A high-ranking commander of the Takfiri Ajnad al-Sham militant group has been killed during fierce clashes with Syrian army troopers and allied forces in Syria’s northern province of Aleppo.
Samir Shartah, better known by the nom de guerre Abu Mohammad Kafrouma, was killed on Thursday when Syrian soldiers and fighters from pro-government popular defense groups closed in on the extremists in Duwayr al-Zaytoun village, Syria’s official SANA news agency reported.
Shartah reportedly served as the military leader of the Ajnad al-Sham terror group, which joined the foreign-sponsored militant alliance of Jaish al-Fatah (Army of Conquest) on March 24, 2015, and took part in the onslaught on Idlib then.
The development came only a day after a senior commander of the al-Qaeda-affiliated al-Nusra Front militant group was killed in the same Syrian province.
While some reports said Abu Abdullah Jabal, who led Nusra Front operations against the strategic al-Eis town and Khan Tuman village southwest of Aleppo, was killed in a Russian aerial attack, other reports said that the terrorist commander lost his life in a bomb attack during a meeting with close aides.
On April 23, Majed Hussein al-Sadeq, the leader of the al-Qaeda-linked Ahrar al-Sham terrorist group, along with three other members of the militant outfit were killed in a bomb attack that targeted the Takfiri militants' headquarters in the northwestern Syrian province of Idlib. An unspecified number of the extremists were also injured in the bombing.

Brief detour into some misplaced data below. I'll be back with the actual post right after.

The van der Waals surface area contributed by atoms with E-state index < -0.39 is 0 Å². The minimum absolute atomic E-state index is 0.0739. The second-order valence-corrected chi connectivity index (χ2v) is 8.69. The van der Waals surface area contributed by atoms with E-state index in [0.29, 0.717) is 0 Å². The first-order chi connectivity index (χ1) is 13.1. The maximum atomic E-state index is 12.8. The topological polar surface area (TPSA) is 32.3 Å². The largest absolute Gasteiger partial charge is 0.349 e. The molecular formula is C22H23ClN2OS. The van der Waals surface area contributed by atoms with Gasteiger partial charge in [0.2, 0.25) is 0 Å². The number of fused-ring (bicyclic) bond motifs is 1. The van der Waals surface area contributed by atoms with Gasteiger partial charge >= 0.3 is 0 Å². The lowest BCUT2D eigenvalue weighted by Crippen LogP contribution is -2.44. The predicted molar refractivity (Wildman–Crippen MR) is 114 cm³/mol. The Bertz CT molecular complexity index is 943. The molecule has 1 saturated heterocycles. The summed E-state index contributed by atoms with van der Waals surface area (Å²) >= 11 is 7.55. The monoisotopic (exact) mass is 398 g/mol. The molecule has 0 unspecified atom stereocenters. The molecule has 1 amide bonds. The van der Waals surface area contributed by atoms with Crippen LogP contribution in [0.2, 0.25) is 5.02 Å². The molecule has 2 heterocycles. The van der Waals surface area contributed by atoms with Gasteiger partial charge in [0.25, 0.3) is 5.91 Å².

Last July, one of Ahrar al-Sham's most senior leaders, identified as Abu Abdel Rahman Salqin, was killed after two unidentified bombers detonated their explosives at the terrorist group’s bases in the Abu Talha area of Idlib. Six other high-ranking members of the terrorist group were also killed in the deadly incident.
Syria has been gripped by a foreign-backed militancy since March 2011. According to United Nations Special Envoy for Syria Staffan de Mistura, over 400,000 people have been killed in the conflict.
A ceasefire brokered by the US and Russia went into effect on February 27 in Syria, but it does not apply to the Daesh and al-Nusra Front terrorist groups.
The Syrian army has vowed to press ahead with its counter-terror operations and drive terrorists out of their major positions.